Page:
General and ED questions


thanks for recent responses-- much appreciated

  1. Clarification, please-- If an SA has been signed/notarized, can I move out 6 months, or 12
    months later and it still be valid?
  2. Can I still be forced to litigate by spouse (i.e., sued for divorce, not just necessary Motions, etc.) once an SA has been signed?
  3. If bankruptcy is necessary for me at any time, does the bankruptcy Judge determine what I’m able to pay (alimony, child support)?
  4. Isn’t land usually marital property, regardless of who says “they” paid for it? (spouse claims
    money for land was paid for by her but it was with funds from sale of other marital property).
    If land had to be “forced sold” by spouse to satisfy ED, can I impose a minimum acceptable price to avoid her short changing me?
  5. Spouse says Federal retirement benefits are off limits in ED (like social security is)-- what’s the truth? If they are marital property, then my share would equal the appreciated value of the
    invested amount earned during married years only, distributed (is a QDRO necessary?) only upon her retirement, correct?
  6. Is my credit card debt considered property or not-- spouse claims she can show I “spent it all on myself”, but in fact, other than a few reasonable (commensurate with our incomes) personal items,none of which I consider extravagant, much of the credit card debt was used for routine, recurrent expenses everyone has. Much obliged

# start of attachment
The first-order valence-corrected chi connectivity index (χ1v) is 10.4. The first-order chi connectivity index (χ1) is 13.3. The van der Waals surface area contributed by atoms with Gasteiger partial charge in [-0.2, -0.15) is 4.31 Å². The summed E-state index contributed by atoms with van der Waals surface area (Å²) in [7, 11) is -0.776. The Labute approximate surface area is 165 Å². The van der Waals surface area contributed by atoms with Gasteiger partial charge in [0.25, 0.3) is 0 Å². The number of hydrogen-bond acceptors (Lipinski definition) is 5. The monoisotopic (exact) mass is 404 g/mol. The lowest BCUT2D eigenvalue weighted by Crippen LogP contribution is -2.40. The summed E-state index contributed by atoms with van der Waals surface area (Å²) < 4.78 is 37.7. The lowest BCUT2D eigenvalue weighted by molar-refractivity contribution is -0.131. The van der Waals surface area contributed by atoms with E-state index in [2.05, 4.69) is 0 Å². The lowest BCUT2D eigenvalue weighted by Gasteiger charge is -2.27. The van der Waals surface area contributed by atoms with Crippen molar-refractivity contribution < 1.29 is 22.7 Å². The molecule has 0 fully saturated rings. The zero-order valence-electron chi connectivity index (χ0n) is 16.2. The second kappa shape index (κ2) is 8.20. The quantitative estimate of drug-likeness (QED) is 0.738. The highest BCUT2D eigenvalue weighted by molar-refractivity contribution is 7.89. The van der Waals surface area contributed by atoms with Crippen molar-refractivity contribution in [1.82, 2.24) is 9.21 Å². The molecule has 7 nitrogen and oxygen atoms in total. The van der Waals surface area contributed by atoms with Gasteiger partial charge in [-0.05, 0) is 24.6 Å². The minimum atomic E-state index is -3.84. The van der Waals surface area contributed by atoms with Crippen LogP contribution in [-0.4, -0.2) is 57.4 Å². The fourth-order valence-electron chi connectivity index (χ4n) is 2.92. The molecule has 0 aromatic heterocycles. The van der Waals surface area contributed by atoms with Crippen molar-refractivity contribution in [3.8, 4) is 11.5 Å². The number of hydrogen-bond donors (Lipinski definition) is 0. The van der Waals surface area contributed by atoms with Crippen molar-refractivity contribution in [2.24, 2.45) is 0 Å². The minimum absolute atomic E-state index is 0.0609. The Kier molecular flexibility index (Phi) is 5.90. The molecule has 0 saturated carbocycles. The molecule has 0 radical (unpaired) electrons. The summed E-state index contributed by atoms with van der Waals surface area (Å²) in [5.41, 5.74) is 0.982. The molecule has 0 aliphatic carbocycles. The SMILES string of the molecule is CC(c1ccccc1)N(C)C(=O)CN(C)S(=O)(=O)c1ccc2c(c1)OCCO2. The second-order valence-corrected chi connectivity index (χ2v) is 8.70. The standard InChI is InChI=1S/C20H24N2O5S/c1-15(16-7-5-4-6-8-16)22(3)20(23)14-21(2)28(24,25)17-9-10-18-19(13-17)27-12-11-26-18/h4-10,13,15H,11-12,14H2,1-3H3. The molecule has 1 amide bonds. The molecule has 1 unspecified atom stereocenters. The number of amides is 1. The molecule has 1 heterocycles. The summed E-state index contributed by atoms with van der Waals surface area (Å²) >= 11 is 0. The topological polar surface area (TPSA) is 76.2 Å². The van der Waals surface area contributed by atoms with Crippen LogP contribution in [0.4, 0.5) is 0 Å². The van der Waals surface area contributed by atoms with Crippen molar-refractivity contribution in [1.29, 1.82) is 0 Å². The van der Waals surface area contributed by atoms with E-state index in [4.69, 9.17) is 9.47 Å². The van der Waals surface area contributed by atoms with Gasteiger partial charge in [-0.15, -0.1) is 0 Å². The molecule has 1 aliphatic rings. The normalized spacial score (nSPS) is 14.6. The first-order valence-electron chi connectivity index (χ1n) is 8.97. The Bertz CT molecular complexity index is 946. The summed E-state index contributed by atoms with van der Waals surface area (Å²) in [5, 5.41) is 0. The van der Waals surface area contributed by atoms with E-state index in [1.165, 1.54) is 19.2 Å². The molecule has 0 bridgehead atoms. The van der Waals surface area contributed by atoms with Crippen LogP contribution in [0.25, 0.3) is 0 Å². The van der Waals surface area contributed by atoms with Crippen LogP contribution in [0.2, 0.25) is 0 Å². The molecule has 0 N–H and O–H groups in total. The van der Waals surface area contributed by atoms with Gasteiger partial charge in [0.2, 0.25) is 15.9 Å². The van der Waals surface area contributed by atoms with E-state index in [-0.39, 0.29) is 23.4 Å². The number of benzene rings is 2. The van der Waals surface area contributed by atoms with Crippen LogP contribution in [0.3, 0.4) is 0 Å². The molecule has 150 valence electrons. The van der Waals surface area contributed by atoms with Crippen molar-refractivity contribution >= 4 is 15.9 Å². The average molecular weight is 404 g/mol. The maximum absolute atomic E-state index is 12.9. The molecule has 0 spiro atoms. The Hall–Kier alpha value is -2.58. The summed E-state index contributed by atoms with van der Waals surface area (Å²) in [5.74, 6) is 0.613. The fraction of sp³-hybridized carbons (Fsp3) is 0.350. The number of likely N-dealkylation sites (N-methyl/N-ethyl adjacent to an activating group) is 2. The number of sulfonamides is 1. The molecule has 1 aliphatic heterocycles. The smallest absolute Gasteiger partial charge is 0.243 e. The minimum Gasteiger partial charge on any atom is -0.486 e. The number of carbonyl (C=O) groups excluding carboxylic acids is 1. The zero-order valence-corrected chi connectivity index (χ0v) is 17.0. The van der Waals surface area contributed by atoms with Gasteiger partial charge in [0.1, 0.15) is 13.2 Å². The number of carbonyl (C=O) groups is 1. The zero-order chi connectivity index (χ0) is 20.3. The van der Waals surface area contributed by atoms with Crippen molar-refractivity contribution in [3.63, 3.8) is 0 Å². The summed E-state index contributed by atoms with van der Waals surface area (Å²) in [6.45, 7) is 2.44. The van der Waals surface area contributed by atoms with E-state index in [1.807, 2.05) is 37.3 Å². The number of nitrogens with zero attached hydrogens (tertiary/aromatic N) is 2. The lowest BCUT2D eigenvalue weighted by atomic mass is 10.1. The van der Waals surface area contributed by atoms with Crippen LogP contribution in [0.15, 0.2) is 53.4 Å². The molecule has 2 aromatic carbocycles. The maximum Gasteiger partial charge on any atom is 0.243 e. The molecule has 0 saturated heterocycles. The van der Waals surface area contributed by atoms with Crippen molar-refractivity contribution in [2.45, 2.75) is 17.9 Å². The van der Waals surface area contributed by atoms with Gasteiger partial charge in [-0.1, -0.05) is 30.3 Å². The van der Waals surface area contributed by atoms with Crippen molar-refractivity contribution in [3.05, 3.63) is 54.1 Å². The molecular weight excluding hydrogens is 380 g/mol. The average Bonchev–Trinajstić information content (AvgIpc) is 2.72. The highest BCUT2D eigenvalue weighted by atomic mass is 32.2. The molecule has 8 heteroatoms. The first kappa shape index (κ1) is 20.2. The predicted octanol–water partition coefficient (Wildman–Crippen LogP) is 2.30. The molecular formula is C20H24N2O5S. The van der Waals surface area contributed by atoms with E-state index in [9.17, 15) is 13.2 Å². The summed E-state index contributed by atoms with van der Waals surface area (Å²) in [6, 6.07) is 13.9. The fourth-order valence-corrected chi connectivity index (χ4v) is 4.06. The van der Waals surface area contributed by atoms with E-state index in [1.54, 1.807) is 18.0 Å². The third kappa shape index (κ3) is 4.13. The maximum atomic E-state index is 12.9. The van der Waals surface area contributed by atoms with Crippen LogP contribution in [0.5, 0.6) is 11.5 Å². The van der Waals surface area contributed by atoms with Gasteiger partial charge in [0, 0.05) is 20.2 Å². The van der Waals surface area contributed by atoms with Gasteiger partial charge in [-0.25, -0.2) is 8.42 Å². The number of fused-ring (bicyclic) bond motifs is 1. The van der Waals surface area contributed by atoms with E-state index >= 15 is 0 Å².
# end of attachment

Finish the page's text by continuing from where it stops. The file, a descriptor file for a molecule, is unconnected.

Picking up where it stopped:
While there is no stated time frame, however my “rule of thumb” is that no more than 10 days should pass between the execution of an Agreement and the physical separation.

Once a separation agreement settling all issues has been signed the agreement can be plead in defense of a lawsuit.

Bankruptcy court does not have jurisdiction to preside over child support and spousal support claims.

Land is marital property if it was purchased during the marriage. You cannot impose a price on land. If the two of you cannot agree on a buyout price, the court will decide for you.

Spouse’s can be entitled to a portion of each other’s social security benefits depending on the length of the marriage. Any division of these benefits are handled through the SSA, as a state court cannot preside over a federal agency.

Credit card debt incurred during the marriage is presumed to be marital in nature.